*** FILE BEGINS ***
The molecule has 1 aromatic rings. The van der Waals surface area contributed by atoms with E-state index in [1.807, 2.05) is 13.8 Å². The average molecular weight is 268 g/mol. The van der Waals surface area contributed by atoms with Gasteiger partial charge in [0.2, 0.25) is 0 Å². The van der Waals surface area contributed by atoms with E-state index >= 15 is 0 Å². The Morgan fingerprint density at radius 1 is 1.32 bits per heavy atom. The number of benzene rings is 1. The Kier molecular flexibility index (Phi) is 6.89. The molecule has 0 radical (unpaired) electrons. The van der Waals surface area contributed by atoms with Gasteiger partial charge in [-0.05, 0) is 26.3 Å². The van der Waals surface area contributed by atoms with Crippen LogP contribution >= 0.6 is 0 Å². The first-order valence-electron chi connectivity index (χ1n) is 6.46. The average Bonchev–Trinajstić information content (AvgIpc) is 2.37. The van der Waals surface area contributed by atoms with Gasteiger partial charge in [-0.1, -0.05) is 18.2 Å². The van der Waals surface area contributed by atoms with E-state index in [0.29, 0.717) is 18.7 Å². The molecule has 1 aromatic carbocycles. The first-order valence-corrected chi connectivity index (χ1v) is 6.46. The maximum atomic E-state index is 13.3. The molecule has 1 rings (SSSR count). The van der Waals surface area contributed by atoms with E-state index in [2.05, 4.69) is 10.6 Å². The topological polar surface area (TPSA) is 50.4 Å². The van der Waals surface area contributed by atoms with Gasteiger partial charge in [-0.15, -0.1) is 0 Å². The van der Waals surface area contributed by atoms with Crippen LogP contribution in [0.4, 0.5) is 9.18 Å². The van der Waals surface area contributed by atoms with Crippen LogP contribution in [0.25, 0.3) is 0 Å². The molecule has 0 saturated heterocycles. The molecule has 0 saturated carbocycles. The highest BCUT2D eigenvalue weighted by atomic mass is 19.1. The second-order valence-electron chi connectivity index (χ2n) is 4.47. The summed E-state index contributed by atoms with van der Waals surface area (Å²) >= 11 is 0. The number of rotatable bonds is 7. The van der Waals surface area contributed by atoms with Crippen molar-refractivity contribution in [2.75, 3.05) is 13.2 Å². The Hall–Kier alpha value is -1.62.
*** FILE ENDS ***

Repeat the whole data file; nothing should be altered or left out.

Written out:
The molecule has 1 aromatic rings. The van der Waals surface area contributed by atoms with E-state index in [1.807, 2.05) is 13.8 Å². The average molecular weight is 268 g/mol. The van der Waals surface area contributed by atoms with Gasteiger partial charge in [0.2, 0.25) is 0 Å². The van der Waals surface area contributed by atoms with E-state index >= 15 is 0 Å². The Morgan fingerprint density at radius 1 is 1.32 bits per heavy atom. The number of benzene rings is 1. The Kier molecular flexibility index (Phi) is 6.89. The molecule has 0 radical (unpaired) electrons. The van der Waals surface area contributed by atoms with Gasteiger partial charge in [-0.05, 0) is 26.3 Å². The van der Waals surface area contributed by atoms with Crippen LogP contribution >= 0.6 is 0 Å². The first-order valence-electron chi connectivity index (χ1n) is 6.46. The average Bonchev–Trinajstić information content (AvgIpc) is 2.37. The van der Waals surface area contributed by atoms with Gasteiger partial charge in [-0.1, -0.05) is 18.2 Å². The van der Waals surface area contributed by atoms with E-state index in [0.29, 0.717) is 18.7 Å². The molecule has 1 aromatic carbocycles. The first-order valence-corrected chi connectivity index (χ1v) is 6.46. The maximum atomic E-state index is 13.3. The molecule has 1 rings (SSSR count). The van der Waals surface area contributed by atoms with E-state index in [2.05, 4.69) is 10.6 Å². The topological polar surface area (TPSA) is 50.4 Å². The van der Waals surface area contributed by atoms with Gasteiger partial charge in [-0.15, -0.1) is 0 Å². The van der Waals surface area contributed by atoms with Crippen LogP contribution in [0.4, 0.5) is 9.18 Å². The van der Waals surface area contributed by atoms with Crippen LogP contribution in [0.25, 0.3) is 0 Å². The molecule has 0 saturated heterocycles. The molecule has 0 saturated carbocycles. The highest BCUT2D eigenvalue weighted by atomic mass is 19.1. The second-order valence-electron chi connectivity index (χ2n) is 4.47. The summed E-state index contributed by atoms with van der Waals surface area (Å²) >= 11 is 0. The number of rotatable bonds is 7. The van der Waals surface area contributed by atoms with Crippen molar-refractivity contribution in [2.75, 3.05) is 13.2 Å². The Hall–Kier alpha value is -1.62.